Easter, a time for retreat, reflection and revelation.
So, I have journeyed to the ancient flatlands of the East where the winds hit heavy off the coast.
By passed and forgotten lands filled with ghosts.
The ghosts of Boudicca and the Iceni.
The ghosts of Hereward the Wake and his Fen warriors.
Seried ranks of airmen from Wichita and Warsaw and Winnipeg and Waterford and Wellington and Worcester who flew one mission too many and who now sleep under endless East Anglian skies.
I stirred a few ghosts of my own when I revisited my old Cambridge College.
Looking up at the window of my old room I was teleported back 40 years or more to walk imaginatively beside the curious (in all senses of the word) youth who seemed to have spent a whole year reading Thomas Aquinas’ ‘Summa Theologica’.
614 Questions. 3125 Articles.
Everything that could be said and explained, Explained.
Man and God and Law.
And yet, the great Thomas himself overwhelmed by a mystic insight before his death came to regard his life’s work as nothing more than Straw in comparison to the reality he was attempting to explain.
Some things you know but can’t explain.
Some things you feel in your bones.
Sometimes your heart beats fit to bust out of your chest.
Sometimes the hormones surge.
The blood sings.
If only your heart would give up its secret.
If only you could say the words you are dying to say.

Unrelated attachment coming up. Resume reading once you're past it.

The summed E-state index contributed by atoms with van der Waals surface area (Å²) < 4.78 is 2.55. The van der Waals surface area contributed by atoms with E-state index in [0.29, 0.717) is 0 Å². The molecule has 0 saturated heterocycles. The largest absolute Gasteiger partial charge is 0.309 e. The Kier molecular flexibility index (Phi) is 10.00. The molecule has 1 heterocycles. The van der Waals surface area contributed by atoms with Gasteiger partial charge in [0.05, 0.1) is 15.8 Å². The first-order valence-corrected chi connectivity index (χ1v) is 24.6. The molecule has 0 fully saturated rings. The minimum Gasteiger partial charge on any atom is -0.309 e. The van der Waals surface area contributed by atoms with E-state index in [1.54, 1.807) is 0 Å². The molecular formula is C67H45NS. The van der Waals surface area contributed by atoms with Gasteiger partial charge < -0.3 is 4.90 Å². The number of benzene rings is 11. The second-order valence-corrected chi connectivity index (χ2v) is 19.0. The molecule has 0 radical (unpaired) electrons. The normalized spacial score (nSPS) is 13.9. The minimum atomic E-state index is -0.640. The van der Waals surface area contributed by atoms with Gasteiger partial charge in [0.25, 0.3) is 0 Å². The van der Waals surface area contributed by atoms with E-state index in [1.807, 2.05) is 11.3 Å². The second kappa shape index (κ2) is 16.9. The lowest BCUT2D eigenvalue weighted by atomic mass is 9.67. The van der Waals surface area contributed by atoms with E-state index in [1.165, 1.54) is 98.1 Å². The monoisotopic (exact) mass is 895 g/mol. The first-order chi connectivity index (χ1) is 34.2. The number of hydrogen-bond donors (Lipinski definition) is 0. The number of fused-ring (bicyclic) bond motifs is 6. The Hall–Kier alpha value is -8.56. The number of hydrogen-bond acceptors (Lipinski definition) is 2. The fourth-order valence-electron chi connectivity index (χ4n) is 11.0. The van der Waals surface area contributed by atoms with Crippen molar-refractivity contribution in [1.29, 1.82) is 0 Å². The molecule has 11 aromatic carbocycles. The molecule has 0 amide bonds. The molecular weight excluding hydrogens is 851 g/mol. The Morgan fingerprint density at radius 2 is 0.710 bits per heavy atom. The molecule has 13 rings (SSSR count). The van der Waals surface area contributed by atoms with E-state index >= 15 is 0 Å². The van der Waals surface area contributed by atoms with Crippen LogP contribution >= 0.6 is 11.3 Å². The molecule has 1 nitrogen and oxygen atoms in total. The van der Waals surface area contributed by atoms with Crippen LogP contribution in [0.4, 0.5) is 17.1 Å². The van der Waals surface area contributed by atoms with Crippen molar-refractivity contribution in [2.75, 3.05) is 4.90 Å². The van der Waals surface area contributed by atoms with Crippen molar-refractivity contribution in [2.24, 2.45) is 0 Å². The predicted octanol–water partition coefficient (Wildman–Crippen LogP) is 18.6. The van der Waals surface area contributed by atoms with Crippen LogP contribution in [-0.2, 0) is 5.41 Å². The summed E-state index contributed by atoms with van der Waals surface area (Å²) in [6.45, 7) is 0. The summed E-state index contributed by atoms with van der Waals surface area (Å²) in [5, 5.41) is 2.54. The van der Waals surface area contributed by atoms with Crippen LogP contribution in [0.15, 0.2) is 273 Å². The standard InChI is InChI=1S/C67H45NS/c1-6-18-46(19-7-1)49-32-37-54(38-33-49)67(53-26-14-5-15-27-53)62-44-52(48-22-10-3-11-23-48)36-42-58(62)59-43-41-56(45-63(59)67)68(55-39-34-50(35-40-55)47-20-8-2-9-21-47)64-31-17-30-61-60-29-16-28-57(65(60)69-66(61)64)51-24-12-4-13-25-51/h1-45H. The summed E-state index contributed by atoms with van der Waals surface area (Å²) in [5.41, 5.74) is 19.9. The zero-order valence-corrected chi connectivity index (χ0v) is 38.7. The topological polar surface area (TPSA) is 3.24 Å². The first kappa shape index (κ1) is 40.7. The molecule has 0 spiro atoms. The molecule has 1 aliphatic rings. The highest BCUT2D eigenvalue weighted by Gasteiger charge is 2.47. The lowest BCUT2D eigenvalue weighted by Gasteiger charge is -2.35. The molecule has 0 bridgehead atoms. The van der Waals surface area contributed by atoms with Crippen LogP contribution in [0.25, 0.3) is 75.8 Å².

You’ve got a feeling inside you can’t explain
You feel hot and cold.
You’re feeling good.
Down in your soul.
Dizzy in the head.
Ah, but, you can’t explain.
You can’t explain.
Do you think it’s love?
Do you think it’s love?
Try to say it (go on you do)
Try to say it.
I think it’s love.
I can’t explain.
I think it’s love.
I can’t explain.
They had been The High Numbers.
Now and forever they were The Who.
With this record they announced themselves as a great group.
One to stand shoulder to shoulder with The Beatles, The Rolling Stones and The Kinks.
A group bursting with talent and drive and character.
An unstoppable Force.
A group with a distinctive sound and ethos.
Style and Attitude.
Attitude with a capital A.
The energy of the streets and estates.
The experimental approach of the Art School.
A sound emerging like a train from the dark tunnel of post war British History.
Specifically drawing energy from a City, London, throwing off the grey dust of the bomb sites and austerity.
London about to dazzle in thrilling colour after decades of monochrome.
The youth of London ravenous for the New, The Modern.
Purple Hearts. French Blues. Black Bombers.
The Suit. The Scooter. The Sound.
The correct number of buttons.
The barnet cut – just so.
Ravenous for clothes and music that was New.
Fashion and Sound that was Theirs!
Youthful beneficiaries of the 1944 Butler Education Act and the end of Conscription into the Armed Forces.
A generation not exhausted by a depression followed by a world war.
A generation not carrying the guilt of having survived when so many others had not.
A generation released into unlimited ambition.
A youth quake of disruptive, undeferential, talent and energy.